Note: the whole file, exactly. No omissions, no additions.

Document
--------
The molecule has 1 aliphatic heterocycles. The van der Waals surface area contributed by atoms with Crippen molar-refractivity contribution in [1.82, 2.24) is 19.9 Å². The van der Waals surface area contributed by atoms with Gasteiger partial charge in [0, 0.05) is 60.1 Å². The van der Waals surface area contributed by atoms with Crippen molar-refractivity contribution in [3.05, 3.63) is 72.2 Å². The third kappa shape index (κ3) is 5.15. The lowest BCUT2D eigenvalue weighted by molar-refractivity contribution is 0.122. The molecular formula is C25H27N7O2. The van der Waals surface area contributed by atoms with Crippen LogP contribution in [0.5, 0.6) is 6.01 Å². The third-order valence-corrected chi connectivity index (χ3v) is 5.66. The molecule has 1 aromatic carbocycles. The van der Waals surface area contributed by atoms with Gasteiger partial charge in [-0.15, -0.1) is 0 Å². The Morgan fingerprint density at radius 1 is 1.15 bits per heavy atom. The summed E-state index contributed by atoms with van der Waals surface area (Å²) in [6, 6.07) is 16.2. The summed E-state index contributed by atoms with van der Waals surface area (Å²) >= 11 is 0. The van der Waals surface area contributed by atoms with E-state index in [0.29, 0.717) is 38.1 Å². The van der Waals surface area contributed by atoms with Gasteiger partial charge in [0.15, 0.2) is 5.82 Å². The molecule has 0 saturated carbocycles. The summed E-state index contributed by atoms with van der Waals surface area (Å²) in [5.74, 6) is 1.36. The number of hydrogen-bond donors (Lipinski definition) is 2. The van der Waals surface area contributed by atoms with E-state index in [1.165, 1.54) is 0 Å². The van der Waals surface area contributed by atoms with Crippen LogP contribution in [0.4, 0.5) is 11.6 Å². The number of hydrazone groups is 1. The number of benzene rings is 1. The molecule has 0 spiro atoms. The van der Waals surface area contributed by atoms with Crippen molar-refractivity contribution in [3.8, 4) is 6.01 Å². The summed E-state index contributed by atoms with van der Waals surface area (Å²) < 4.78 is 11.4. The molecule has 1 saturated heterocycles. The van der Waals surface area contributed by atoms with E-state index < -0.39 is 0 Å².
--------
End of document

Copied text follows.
The molecule has 1 aliphatic heterocycles. The van der Waals surface area contributed by atoms with Crippen molar-refractivity contribution in [1.82, 2.24) is 19.9 Å². The van der Waals surface area contributed by atoms with Gasteiger partial charge in [0, 0.05) is 60.1 Å². The van der Waals surface area contributed by atoms with Crippen molar-refractivity contribution in [3.05, 3.63) is 72.2 Å². The third kappa shape index (κ3) is 5.15. The lowest BCUT2D eigenvalue weighted by molar-refractivity contribution is 0.122. The molecular formula is C25H27N7O2. The van der Waals surface area contributed by atoms with Crippen LogP contribution in [0.5, 0.6) is 6.01 Å². The third-order valence-corrected chi connectivity index (χ3v) is 5.66. The molecule has 1 aromatic carbocycles. The van der Waals surface area contributed by atoms with Gasteiger partial charge in [-0.15, -0.1) is 0 Å². The Morgan fingerprint density at radius 1 is 1.15 bits per heavy atom. The summed E-state index contributed by atoms with van der Waals surface area (Å²) in [6, 6.07) is 16.2. The summed E-state index contributed by atoms with van der Waals surface area (Å²) >= 11 is 0. The van der Waals surface area contributed by atoms with E-state index in [0.29, 0.717) is 38.1 Å². The van der Waals surface area contributed by atoms with Gasteiger partial charge in [0.15, 0.2) is 5.82 Å². The molecule has 0 saturated carbocycles. The summed E-state index contributed by atoms with van der Waals surface area (Å²) in [5.74, 6) is 1.36. The number of hydrogen-bond donors (Lipinski definition) is 2. The van der Waals surface area contributed by atoms with E-state index in [1.165, 1.54) is 0 Å². The van der Waals surface area contributed by atoms with Crippen LogP contribution in [0.4, 0.5) is 11.6 Å². The number of hydrazone groups is 1. The number of benzene rings is 1. The molecule has 0 spiro atoms. The van der Waals surface area contributed by atoms with Crippen molar-refractivity contribution in [3.8, 4) is 6.01 Å². The summed E-state index contributed by atoms with van der Waals surface area (Å²) < 4.78 is 11.4. The molecule has 1 saturated heterocycles. The van der Waals surface area contributed by atoms with E-state index < -0.39 is 0 Å².